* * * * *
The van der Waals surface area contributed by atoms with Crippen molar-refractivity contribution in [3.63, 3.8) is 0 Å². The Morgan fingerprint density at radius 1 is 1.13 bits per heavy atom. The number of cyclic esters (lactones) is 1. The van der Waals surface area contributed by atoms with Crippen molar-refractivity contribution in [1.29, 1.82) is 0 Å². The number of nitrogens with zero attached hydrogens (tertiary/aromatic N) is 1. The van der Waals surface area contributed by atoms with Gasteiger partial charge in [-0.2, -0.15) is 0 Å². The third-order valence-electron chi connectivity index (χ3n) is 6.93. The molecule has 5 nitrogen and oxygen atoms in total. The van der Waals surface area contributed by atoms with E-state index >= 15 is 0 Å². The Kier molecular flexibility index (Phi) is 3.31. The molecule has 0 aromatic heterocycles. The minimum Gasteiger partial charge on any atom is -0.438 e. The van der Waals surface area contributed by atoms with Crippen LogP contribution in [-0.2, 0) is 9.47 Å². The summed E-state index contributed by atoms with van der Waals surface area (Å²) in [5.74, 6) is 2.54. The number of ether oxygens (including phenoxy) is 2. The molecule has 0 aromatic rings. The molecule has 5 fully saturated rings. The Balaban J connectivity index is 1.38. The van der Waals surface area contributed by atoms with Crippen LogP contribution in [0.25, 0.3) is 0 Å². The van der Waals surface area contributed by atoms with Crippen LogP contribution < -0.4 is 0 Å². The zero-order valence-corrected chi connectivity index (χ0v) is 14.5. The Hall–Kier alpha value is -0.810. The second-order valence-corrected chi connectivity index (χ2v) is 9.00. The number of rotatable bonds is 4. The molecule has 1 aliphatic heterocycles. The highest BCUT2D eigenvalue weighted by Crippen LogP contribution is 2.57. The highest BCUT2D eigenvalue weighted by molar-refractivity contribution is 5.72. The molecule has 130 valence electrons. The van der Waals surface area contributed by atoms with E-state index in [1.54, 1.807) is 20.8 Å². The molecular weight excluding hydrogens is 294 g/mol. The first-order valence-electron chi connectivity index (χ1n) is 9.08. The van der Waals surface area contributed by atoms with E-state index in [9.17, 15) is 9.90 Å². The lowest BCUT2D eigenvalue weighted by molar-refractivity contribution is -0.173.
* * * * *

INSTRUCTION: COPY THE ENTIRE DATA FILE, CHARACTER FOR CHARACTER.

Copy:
The van der Waals surface area contributed by atoms with Crippen molar-refractivity contribution in [3.63, 3.8) is 0 Å². The Morgan fingerprint density at radius 1 is 1.13 bits per heavy atom. The number of cyclic esters (lactones) is 1. The van der Waals surface area contributed by atoms with Crippen molar-refractivity contribution in [1.29, 1.82) is 0 Å². The number of nitrogens with zero attached hydrogens (tertiary/aromatic N) is 1. The van der Waals surface area contributed by atoms with Gasteiger partial charge in [-0.2, -0.15) is 0 Å². The third-order valence-electron chi connectivity index (χ3n) is 6.93. The molecule has 5 nitrogen and oxygen atoms in total. The van der Waals surface area contributed by atoms with E-state index >= 15 is 0 Å². The Kier molecular flexibility index (Phi) is 3.31. The molecule has 0 aromatic heterocycles. The minimum Gasteiger partial charge on any atom is -0.438 e. The van der Waals surface area contributed by atoms with Crippen LogP contribution in [-0.2, 0) is 9.47 Å². The summed E-state index contributed by atoms with van der Waals surface area (Å²) in [5.74, 6) is 2.54. The number of ether oxygens (including phenoxy) is 2. The molecule has 0 aromatic rings. The molecule has 5 fully saturated rings. The Balaban J connectivity index is 1.38. The van der Waals surface area contributed by atoms with Crippen LogP contribution in [0.25, 0.3) is 0 Å². The van der Waals surface area contributed by atoms with Crippen LogP contribution < -0.4 is 0 Å². The zero-order valence-corrected chi connectivity index (χ0v) is 14.5. The Hall–Kier alpha value is -0.810. The second-order valence-corrected chi connectivity index (χ2v) is 9.00. The number of rotatable bonds is 4. The molecule has 1 aliphatic heterocycles. The highest BCUT2D eigenvalue weighted by Crippen LogP contribution is 2.57. The highest BCUT2D eigenvalue weighted by molar-refractivity contribution is 5.72. The molecule has 130 valence electrons. The van der Waals surface area contributed by atoms with E-state index in [1.54, 1.807) is 20.8 Å². The molecular weight excluding hydrogens is 294 g/mol. The first-order valence-electron chi connectivity index (χ1n) is 9.08. The van der Waals surface area contributed by atoms with E-state index in [9.17, 15) is 9.90 Å². The lowest BCUT2D eigenvalue weighted by molar-refractivity contribution is -0.173.